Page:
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Groundbreaking ceremony kicks off new hospital construction

June 04, 2010|By TRISH RUDDER

BERKELEY SPRINGS, W.VA. -- The vision for a new War Memorial Hospital in Morgan County started about seven years ago, and its construction finally began Friday morning with a groundbreaking ceremony.

Valley Health of Winchester, Va., which managed the county-owned hospital for about 20 years, finalized the purchase of War Memorial Hospital assets for $2.75 million from Morgan County in March.

Valley Health and the Morgan County Commission agreed to the sale in December 2008, but it took until January to get the Certificate of Need (CON) approved by the state.

"We believe" was the theme of the project War Memorial Hospital president Neil McLaughlin told more than 200 people who attended the event at the Fairview Drive site.

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"It confirms for me that local citizens want local health care delivered locally. It's also great testament for the decisions labored over by the commissioners in considering the sale. If citizens had any doubts, it was confirmed today that approval was met," McLaughlin said.

Hospital community relations director Lyn Goodwinsaid the $30 million 87,000-square-foot building will be completed in the spring of 2012.

"This has been a long-awaited day and it's finally happening. We're excited," she said.

"It took seven years to get this," War Memorial Hospital board of directors chair Bill Locke said. "There were bumps along the way to getting here in finding the land, getting the funding and finally getting CON approval.

"We could not have kept the dream going without the help of Morgan County," Locke said. He said when you can see the building's steel structure, "the dream will be soaring."

Morgan County Commission President Brenda J. Hutchinson said by selling the hospital to Valley Health, money was brought to the county (which will be used to help pay for the new county courthouse), and with the construction of the new hospital, "it's a wonderful economic engine and will bring jobs for years to come."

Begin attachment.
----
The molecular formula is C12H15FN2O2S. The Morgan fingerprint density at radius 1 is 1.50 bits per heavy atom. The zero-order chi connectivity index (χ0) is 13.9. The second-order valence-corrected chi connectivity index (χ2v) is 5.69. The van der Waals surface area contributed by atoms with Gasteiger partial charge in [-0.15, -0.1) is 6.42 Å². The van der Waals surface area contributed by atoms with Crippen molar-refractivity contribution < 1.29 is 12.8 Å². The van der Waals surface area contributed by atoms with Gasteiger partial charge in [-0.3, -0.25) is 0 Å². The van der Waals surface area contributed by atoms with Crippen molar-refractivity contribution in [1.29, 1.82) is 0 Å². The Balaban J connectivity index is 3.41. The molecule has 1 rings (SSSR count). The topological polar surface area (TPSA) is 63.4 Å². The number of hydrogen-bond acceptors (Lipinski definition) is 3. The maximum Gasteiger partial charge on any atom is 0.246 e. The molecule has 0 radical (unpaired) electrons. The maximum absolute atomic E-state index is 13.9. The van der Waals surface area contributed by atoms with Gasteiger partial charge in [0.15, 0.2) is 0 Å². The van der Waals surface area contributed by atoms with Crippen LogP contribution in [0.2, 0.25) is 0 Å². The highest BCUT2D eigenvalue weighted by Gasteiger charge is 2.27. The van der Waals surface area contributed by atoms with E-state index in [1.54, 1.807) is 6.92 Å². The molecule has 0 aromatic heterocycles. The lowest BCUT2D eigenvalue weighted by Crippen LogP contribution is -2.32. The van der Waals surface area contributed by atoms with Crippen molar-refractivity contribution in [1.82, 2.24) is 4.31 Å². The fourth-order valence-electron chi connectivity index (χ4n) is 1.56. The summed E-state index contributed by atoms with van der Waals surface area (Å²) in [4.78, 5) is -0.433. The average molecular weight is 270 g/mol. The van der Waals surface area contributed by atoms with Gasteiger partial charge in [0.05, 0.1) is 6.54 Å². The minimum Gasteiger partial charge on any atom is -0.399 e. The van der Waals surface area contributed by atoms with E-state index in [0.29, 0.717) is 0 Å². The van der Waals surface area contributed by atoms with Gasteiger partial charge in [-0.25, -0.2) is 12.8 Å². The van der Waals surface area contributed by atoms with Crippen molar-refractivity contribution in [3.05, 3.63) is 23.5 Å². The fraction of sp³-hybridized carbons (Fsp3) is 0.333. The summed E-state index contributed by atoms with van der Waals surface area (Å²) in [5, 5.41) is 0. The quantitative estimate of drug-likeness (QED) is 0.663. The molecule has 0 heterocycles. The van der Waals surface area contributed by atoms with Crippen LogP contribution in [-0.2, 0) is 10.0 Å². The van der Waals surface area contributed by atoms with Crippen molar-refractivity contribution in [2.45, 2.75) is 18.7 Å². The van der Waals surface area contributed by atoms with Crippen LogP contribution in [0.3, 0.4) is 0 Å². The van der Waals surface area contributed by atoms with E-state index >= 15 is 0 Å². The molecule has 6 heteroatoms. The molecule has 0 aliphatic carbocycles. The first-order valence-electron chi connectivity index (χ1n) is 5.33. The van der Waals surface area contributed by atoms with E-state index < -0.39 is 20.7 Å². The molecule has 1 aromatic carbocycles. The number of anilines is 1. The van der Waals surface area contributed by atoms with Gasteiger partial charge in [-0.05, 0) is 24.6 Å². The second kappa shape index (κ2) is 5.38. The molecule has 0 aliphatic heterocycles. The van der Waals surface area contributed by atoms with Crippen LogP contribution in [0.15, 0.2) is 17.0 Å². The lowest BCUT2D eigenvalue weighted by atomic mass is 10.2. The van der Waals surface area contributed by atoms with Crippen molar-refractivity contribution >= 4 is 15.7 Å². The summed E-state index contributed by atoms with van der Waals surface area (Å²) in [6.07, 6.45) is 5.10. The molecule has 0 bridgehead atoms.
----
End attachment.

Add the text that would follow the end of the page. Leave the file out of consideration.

Hutchinson said as part of the purchase agreement with Valley Health, the county has a 99-year-lease for five acres on the hospital grounds that will be used for a new senior center and the county health department.

McLaughlin said the hospital will take up less than 15 acres of the 80 acres and "broadening the medical campus is a consideration."

"This whole project has so much potential," Morgan County Economic Development Authority director Bill Clark said.

EDA president Beth Peters Curtin said, "It's very dynamic to have a $30 million project in Morgan County. The project will spawn additional development opportunities," she said.

"It's $30 million in the private sector in my hometown, and that's exciting," West Virginia Del. Daryl E. Cowles said.

Morgan County Commissioner Thomas R. Swaim shed tears as he approached the podium to speak.

"I cry over happiness," he said.

Swam said after having spent 13 years as commissioner, 10 of them on the hospital board of directors, that construction of a new hospital was "even better than the new courthouse."

The new hospital will continue to be a 25-bed critical access hospital and will continue to provide long-term care for 16 people, McLaughlin said.

Swaim said one of the most important things Valley Health will do for the communityis to continue the extended-care facility in the new hospital "when others felt it was not needed." He said many hospitals do not want to provide long-term care anymore because it is not profitable.

Morgan County Commissioner Stacy A. Dugan, who works for War Memorial, said the hospital began to improve when Valley Health started managing it.

"Now we are going to have a new hospital. We've come a long way, she said.

Fairview Drive resident Phil Spriggs said he was happy the county will have a new hospital.

"We will be good neighbors. It's good for the community," he said.

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